We’ve really been focusing on yield from the beginning when we started this business. We started with the focus on how is this going to be great for the planet and make business sense — to make sure we do everything safely and healthily for our customers and for our team. Then we want to make sure we don’t have to be burning through money forever. And achieving yields that made business sense was our goal. So we always made sure we turn the dials, adjusted those variables, try to get the right yield and not look for some future technology improvement to do it.

AFN: Talk about the wind-power aspect of your farm and how you arrived at using that.

ZS: One of the knocks on indoor farming is that it uses a lot of energy. In the beginning we knew that we were only going to use green energy. We’ve never used anything but renewable energy. So we sourced wind energy from the Texas grid and we’ve been an EPA green partner ever since. It’s something that we’re going to continue in our large scale facility. We’re working with energy partners to do a lot more with renewable energy. One of the beautiful things about the Texas grid is that we can source all wind energy from it. But you know, in the future, no matter where we’re located, we’re committed to be fully renewable powered.

AFN: How do you respond to skeptics that suggest vertical farming might not make business sense?

ZS: Indoor vertical farming is productive. You have to have a model that [allows you] to get enough yield to cover your costs. When you go vertical, you multiply the amount of yield you’re getting the amount of land you’re using. You’re also multiplying the energy because you’re using a lot of light, which is why we use renewable energy.

So there’s, there are two points to your question. One is can you produce enough food? The answer is yes, we can. And we can produce it in leafy greens, we can produce in herbs, we have a lot of experimentation going on with flowering and fruiting. Well, we have a lot of progress with tomatoes and cucumbers, we’re doing them really well.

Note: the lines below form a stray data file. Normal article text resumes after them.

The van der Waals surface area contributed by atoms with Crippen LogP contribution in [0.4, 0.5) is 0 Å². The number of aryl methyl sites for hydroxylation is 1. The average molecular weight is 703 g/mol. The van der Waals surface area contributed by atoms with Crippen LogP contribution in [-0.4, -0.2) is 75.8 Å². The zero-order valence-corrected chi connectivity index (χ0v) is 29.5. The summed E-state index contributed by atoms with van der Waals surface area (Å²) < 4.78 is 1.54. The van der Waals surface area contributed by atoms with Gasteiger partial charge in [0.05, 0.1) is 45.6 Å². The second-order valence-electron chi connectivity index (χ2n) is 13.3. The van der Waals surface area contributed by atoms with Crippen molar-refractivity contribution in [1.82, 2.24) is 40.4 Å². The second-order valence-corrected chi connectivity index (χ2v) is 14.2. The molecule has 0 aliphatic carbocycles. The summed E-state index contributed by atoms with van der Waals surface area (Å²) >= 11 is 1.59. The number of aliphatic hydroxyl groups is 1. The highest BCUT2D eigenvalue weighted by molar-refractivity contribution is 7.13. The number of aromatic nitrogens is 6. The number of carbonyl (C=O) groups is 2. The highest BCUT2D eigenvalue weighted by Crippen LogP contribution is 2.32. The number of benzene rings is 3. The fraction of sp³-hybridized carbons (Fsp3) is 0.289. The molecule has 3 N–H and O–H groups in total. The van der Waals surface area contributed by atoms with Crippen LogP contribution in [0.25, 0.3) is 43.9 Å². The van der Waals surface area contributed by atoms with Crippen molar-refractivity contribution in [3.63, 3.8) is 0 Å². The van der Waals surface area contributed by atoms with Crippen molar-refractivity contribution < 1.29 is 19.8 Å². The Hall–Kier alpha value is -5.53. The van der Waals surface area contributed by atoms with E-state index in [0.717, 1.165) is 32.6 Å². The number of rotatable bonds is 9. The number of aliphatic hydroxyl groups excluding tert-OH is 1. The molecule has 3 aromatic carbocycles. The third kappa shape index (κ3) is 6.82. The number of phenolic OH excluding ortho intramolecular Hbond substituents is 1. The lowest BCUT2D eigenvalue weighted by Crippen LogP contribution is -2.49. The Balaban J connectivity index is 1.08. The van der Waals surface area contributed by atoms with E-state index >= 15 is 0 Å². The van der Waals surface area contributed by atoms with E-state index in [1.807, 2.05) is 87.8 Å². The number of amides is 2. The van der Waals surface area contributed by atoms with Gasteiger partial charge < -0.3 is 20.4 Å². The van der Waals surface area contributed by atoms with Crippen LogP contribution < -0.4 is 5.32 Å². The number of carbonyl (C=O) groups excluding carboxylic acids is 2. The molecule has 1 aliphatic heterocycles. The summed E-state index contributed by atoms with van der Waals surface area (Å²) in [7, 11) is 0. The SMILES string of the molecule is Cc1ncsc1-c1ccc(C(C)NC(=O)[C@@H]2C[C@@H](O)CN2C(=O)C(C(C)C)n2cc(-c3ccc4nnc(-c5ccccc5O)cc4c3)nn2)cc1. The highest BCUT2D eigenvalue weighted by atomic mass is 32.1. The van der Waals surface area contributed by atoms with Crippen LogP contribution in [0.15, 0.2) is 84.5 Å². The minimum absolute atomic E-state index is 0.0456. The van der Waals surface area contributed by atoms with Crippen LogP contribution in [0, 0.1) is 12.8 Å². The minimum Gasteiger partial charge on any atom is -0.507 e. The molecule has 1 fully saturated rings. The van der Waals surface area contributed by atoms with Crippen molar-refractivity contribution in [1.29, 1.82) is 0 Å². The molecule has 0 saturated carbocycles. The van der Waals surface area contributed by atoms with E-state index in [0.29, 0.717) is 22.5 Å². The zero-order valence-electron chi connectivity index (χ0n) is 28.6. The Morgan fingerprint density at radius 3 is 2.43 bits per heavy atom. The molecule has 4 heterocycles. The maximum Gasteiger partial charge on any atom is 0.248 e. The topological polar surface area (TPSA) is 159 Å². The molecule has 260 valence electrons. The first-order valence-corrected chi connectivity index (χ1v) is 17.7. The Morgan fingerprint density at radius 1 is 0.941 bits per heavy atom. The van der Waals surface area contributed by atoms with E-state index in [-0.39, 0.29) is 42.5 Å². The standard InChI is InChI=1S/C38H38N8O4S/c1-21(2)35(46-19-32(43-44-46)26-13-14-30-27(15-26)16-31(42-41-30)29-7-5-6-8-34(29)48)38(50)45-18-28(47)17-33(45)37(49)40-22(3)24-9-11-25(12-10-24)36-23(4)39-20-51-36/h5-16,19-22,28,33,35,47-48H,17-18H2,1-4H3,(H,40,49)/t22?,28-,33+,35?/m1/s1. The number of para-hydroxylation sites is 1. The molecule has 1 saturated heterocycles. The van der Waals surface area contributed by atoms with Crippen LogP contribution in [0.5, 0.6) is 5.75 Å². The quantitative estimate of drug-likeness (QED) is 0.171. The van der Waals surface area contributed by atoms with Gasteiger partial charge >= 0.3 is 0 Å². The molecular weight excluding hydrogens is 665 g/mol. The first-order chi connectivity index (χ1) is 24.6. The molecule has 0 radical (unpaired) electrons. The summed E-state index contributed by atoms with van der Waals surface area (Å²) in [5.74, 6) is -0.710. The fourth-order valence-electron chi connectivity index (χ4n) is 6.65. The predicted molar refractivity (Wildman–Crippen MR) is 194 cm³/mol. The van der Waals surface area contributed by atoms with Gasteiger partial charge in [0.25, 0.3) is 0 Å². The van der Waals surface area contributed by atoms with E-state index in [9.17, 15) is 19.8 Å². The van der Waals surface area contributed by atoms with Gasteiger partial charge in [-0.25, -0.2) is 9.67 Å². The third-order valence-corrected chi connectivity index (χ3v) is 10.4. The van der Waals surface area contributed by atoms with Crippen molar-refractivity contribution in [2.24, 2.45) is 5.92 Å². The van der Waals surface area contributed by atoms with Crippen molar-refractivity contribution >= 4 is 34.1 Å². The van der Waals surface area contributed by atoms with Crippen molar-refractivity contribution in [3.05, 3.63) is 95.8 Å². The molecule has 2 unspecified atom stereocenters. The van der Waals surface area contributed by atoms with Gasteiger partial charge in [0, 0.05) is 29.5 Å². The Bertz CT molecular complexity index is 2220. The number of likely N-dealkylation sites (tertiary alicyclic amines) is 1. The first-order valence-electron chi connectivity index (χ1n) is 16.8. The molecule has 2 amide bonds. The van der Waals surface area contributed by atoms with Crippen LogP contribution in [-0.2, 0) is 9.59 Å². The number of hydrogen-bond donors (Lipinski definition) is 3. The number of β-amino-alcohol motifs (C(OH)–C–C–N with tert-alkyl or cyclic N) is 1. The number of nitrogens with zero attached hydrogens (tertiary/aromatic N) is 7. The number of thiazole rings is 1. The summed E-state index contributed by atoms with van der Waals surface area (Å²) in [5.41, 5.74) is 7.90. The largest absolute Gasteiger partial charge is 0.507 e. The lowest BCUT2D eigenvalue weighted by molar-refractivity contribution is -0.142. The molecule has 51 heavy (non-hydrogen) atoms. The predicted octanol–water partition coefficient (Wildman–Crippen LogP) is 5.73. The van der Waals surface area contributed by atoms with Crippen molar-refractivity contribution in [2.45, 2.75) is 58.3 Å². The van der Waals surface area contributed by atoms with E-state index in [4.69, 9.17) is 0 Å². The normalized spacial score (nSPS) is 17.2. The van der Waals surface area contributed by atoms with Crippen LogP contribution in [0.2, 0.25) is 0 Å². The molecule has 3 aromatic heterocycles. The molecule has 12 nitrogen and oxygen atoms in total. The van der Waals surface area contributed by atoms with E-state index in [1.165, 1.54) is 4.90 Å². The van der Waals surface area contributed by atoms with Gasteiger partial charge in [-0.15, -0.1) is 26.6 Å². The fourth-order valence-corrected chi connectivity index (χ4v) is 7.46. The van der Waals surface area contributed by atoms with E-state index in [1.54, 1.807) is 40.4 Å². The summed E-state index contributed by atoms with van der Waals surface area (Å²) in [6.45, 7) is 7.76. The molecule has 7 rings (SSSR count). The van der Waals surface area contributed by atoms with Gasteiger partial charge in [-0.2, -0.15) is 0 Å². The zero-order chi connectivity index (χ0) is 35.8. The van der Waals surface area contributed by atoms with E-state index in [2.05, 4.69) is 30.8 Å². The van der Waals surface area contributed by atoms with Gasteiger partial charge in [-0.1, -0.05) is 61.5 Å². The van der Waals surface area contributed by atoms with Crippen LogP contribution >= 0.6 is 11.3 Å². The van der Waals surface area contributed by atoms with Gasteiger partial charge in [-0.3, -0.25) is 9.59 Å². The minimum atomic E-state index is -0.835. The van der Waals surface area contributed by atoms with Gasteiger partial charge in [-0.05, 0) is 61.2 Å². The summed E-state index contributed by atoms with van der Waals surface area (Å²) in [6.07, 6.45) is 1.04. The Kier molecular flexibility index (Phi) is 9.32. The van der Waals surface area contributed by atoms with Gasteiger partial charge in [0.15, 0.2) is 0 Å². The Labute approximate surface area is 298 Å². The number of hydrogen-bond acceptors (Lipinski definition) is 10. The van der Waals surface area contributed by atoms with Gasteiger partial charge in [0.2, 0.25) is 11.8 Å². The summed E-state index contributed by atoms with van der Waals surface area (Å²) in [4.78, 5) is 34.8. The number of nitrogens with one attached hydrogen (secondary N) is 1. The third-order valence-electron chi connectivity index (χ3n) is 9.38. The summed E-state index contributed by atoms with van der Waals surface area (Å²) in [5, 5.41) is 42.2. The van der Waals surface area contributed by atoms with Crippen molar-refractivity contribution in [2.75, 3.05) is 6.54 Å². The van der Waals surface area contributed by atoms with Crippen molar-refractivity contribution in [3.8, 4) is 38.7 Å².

Does it make business sense? The answer is increasingly “Yes.” would point to Tesla as a great example. As you continue to work on a technology, you continue to establish that capability, you first sell the [products] that are easiest to sell to maybe the premium customers and then you get to something that is more cost effective for everyone and makes business sense.

Our crops make business sense. We have the yield. And the yield is the thing that matters most.

The good news and what makes me really proud is that our science-first approach has allowed us to get there without expending so much capital on like novel technologies. We’ve focused on our yield. And we’ve made business sense today. And we’re going to make business sense with any product that we roll out and more excited about our greens today to go wide scale with that we’re excited about the herbs that we do well, and I think we’ll do even more in the future with the fruit.

AFN: What your plans for the new capital? I know there’s a new facility in the works.

That’s in Houston. It’ll be about 100,000 square feet. We have great grocery store customers and partners and restaurant partners. And we get a lot of interest from customers all the time about our produce. This is gonna allow us to provide a lot more really fresh, amazing quality local produce, grown with fewer resources, and we’re using only renewable energy.

AFN: Will you keep the local aspect of your business model long term?

We always want to be a local source because our focus is on the planet, so [we focus on] what can we do to reduce food waste. So that means resource waste. It means energy waste, and it definitely means food waste, and packaging waste.

We think with the problem of local produce being something that hasn’t been solved yet. There’s a lot of opportunity for us and for other businesses. So we will look to where we can have the most impact on the planet. And if that’s continuing to invest in Texas, we’ll do that. If that’s investing elsewhere, where there’s a real problem of not having a certain type of local produce, we will do that too.